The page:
- 1995-today – a clear shift in our climate occurred to warm and wet summers.
So clearly 2020 is largely consistent with the recent climate period.
How many dimensions does summer have?
The long term trends chart above suggests that the z-scores for temperature, sunshine and rainfall all appear to be correlated. In fact this can be illusory as the above chart uses moving averages. If we look at the actual z-scores, we can see what the correlations are in the 3 scatter plots below.
The brown square in each chart is 2020. Scatter plots can be useful to identify unusual years that do not follow the normal relationships. Here we see that 2020 was on the edge of typical historical scatters in 2 plots and completely in line with the normal scatter in the Sunshine V Rainfall chart. In other words, relative to the amount of rain & sun we had, it was warmer than usual but not exceptionally so.
When we look at the 3 scatter plots, all 3 variables appear to be correlated with each other in the summer. A statistician would look at these charts and observe that what appears to be 3-dimensional data (temperature, sunshine and rainfall being the 3 dimensions) is in fact closer to be being 1 dimensional since what we may be observing are 3 aspects of the same component. By using the method of PCA (Principal Components Analysis) which takes our 3-dimensional data set and calculates 3 new components that are statistically uncorrelated with each other, we see from the scree plot that the 1st component accounts for 2.25 dimensions whilst the 2nd component accounts for only 0.5 dimension. The correlation biplot confirms the strong correlation between the 3 variables (note rainfall is presented as dryness = – rainfall)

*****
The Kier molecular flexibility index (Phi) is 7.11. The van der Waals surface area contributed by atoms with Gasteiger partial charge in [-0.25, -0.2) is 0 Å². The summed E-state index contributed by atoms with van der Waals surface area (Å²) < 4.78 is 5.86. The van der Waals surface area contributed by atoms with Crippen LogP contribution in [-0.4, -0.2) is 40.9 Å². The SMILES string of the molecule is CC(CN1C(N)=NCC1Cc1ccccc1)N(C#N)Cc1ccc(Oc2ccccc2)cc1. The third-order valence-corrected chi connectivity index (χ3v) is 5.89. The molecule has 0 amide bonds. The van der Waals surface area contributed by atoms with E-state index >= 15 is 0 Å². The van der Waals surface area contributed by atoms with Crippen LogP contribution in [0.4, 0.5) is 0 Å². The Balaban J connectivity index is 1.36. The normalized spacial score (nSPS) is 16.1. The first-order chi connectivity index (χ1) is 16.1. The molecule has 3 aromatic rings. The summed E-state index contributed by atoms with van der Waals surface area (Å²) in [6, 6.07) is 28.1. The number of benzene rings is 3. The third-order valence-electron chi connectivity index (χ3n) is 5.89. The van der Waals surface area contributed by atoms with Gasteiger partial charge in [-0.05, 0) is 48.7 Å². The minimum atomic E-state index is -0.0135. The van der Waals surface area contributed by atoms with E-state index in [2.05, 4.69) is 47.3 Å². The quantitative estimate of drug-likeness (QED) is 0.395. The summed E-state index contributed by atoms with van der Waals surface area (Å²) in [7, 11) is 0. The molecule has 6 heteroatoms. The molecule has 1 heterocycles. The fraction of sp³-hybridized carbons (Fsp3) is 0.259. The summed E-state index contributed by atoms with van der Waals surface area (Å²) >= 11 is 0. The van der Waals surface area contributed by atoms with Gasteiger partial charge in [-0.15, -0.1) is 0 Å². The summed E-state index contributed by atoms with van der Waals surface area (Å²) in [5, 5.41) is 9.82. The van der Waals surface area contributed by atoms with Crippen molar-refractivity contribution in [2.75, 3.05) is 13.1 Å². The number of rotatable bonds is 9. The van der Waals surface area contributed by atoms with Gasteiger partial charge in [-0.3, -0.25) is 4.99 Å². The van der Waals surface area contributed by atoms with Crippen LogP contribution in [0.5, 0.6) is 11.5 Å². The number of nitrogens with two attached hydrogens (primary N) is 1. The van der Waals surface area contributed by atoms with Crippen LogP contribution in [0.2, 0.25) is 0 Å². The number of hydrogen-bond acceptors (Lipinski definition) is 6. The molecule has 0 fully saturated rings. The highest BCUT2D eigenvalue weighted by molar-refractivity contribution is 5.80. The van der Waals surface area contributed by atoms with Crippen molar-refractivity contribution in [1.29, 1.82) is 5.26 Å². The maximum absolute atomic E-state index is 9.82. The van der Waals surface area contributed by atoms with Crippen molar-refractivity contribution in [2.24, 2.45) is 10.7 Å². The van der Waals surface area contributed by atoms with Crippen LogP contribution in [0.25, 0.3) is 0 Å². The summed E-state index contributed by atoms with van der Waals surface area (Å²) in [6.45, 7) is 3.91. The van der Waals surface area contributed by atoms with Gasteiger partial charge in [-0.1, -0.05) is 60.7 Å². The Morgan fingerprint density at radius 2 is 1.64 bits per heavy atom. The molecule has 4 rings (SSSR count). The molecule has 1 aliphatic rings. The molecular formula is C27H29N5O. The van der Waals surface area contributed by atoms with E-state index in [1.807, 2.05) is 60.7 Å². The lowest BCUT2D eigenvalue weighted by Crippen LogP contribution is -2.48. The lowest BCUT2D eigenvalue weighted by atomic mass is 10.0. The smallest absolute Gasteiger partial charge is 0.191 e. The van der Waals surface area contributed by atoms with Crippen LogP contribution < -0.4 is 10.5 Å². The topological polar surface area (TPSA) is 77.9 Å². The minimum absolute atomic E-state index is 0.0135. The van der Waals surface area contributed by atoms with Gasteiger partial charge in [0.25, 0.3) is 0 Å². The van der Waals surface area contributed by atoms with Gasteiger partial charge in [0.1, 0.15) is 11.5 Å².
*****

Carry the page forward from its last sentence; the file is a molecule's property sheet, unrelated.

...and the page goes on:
Summer is the only season where the weather is effectively one dimensional and the 1st principal component can basically be thought of as a measure of how “nice” our summer was. It is worth plotting the 1st principal component over time and last summer, I showed that good summers in the UK appear to repeat every 6 to 8 years. Since 2018 was the good summer and 2019 was not, I found it easy to predict that 2020 would not be a good summer which is exactly what happened as can be seen in the chart below of the 1st component.
I remarked earlier that the temperature was higher than might be expected given the amount of rain and sunshine we had this summer. That shows up more strongly in the chart of the 2nd principal component below. Bear in mind that the scree plot shows this component is much less important than the 1st component but the consistently negative values we’ve had since 1995 reflects the changing climate of our summers. The bi-plot shows that this component is effectively the difference between the dryness & temperature and when it’s strongly negative it’s because the summer has been both warmer and wetter than normal.
For more information about Principal Components Analysis, please visit my link about training materials for multivariate analysis.